You love your dog. But if you’re a vegetarian or vegan, it might break your heart a little every time you scoop out their chicken and lamb dog food.
So, it might get you wondering — can dogs eat Beyond Meat?
No, dogs shouldn’t eat Beyond Meat because of its fat and sodium content. But your dog likely won’t have adverse health effects if you give them a small piece, and there are alternative ways you can switch your dog over to a vegetarian diet.
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Ingredients in Beyond Meat That Are Bad for Dogs
Such ingredients can cause red blood cell damage, gastrointestinal irritation, and anemia.
Luckily, Beyond Meat doesn’t contain any of these toxic ingredients. But if you’re using the word “Beyond Meat” as a generic term to describe any meat alternative, you’ll want to ensure it doesn’t contain them.
So, what makes Beyond Meat bad for dogs when you give them more than a little taste? It comes down to three primary culprits.
So, naturally, human food tends to contain higher amounts of fat than high-quality dog food. Furthermore, just because Beyond Meat is vegan doesn’t mean it’s fat-free.
Vegetable oils make up Beyond Meat’s top five first ingredients, with expeller-pressed canola oil and refined coconut oil being noteworthy fat sources.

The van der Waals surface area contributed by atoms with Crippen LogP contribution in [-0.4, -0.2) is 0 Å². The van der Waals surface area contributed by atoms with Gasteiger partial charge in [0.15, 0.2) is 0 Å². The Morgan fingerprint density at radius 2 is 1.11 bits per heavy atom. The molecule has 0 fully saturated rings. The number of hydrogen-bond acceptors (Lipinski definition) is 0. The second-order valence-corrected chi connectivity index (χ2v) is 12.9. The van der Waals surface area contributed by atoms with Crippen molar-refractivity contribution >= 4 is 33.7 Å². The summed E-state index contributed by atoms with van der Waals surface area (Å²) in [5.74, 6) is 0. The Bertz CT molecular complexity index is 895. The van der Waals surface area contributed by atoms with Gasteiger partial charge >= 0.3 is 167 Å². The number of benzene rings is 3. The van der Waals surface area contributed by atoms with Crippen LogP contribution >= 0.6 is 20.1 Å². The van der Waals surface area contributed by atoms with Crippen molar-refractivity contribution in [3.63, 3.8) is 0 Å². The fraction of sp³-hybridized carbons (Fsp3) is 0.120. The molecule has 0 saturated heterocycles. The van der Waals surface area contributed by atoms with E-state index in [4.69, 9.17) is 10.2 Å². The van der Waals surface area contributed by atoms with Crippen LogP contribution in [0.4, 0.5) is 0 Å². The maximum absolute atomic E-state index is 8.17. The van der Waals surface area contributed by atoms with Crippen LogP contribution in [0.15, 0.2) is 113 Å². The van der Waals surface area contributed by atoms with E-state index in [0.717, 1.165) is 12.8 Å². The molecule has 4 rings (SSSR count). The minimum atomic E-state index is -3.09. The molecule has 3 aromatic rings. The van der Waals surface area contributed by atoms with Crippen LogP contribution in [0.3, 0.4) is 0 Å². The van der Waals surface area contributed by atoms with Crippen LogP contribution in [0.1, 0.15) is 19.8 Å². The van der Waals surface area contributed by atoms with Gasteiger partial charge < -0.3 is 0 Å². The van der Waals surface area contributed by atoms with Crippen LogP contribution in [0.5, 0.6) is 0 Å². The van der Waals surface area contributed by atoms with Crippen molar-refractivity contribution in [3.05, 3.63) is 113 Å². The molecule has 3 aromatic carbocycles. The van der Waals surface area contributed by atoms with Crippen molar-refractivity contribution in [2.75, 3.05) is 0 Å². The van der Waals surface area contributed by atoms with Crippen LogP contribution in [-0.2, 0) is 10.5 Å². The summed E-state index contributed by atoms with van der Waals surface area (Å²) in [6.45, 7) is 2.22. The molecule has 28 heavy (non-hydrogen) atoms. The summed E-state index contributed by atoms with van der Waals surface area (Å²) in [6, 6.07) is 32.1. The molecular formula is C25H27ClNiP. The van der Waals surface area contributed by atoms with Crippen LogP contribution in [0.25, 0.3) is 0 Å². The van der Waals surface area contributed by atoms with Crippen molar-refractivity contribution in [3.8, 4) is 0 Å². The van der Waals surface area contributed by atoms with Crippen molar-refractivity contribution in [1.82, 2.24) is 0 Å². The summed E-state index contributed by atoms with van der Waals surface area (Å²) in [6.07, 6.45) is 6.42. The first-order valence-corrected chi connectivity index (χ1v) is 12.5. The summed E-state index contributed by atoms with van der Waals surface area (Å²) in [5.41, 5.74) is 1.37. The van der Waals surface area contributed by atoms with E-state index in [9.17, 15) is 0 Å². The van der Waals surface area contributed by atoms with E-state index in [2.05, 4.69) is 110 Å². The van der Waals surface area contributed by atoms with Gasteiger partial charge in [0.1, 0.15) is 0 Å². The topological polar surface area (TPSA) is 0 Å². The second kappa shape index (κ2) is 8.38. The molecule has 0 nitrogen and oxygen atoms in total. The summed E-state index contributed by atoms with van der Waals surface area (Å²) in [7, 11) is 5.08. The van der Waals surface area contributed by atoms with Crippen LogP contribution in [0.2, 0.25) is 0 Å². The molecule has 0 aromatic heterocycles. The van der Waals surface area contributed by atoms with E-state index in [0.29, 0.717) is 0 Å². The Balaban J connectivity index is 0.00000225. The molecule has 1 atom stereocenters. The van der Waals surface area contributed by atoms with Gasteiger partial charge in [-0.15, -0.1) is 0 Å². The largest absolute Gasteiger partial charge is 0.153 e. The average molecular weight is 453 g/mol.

While a little fat won’t hurt your dog and even contributes to health, such as cushioning their organs, it’s easy for your dog to obtain more than their daily fat intake if you feed them a lot of Beyond Meat.
Dogs that consume too much fat can develop obesity, have pancreas problems, and suffer from secondary issues.
Cocoa butter isn’t on this list for the reason you might think. Even though chocolate comes from the same plant as cocoa butter, it typically doesn’t contain enough of the toxic ingredient in chocolate to make it harmful to your dog.
Plus, since cocoa butter is the eighth ingredient in Beyond Meat, there’s even less of a chance your dog will suffer from it.
Nevertheless, cocoa butter is essentially pure fat—it contains approximately 60% saturated fat, 35% monounsaturated fat, and 1% polyunsaturated fat.
So, it’s best to keep your dog away from meat substitutes containing cocoa butter.
There’s a reason that Beyond Burgers taste so good—they contain a lot of sodium. And while your dog may agree at the moment that Beyond Burgers are tasty, their body may not feel the same in the short or long run.
Like humans, dogs need sodium for electrolyte balance and health. When dogs consume sodium in healthy amounts, they’ll benefit from better brain function and improved oxygen delivery.
Unfortunately, Beyond Meat contains excessive amounts of sodium. So, if you use it as a plant-friendly replacement for their regular food, over time, they may develop the following symptoms of too much sodium intake:
Do I Need To Take My Dog to the Vet if They Eat Beyond Meat?
No, you shouldn’t have to take your dog to the vet if they eat Beyond Meat. Since Beyond Meat doesn’t have toxic ingredients, they shouldn’t need emergency treatment (unless they somehow managed to gobble up many boxes of Beyond Meat).
Your dog might also end up vomiting or having diarrhea if they ate a lot of Beyond Meat. While a short bout of this is likely your dog getting the unsettling fake meat out of their system, I’d never discourage you from taking them to the vet whenever you feel it’s necessary.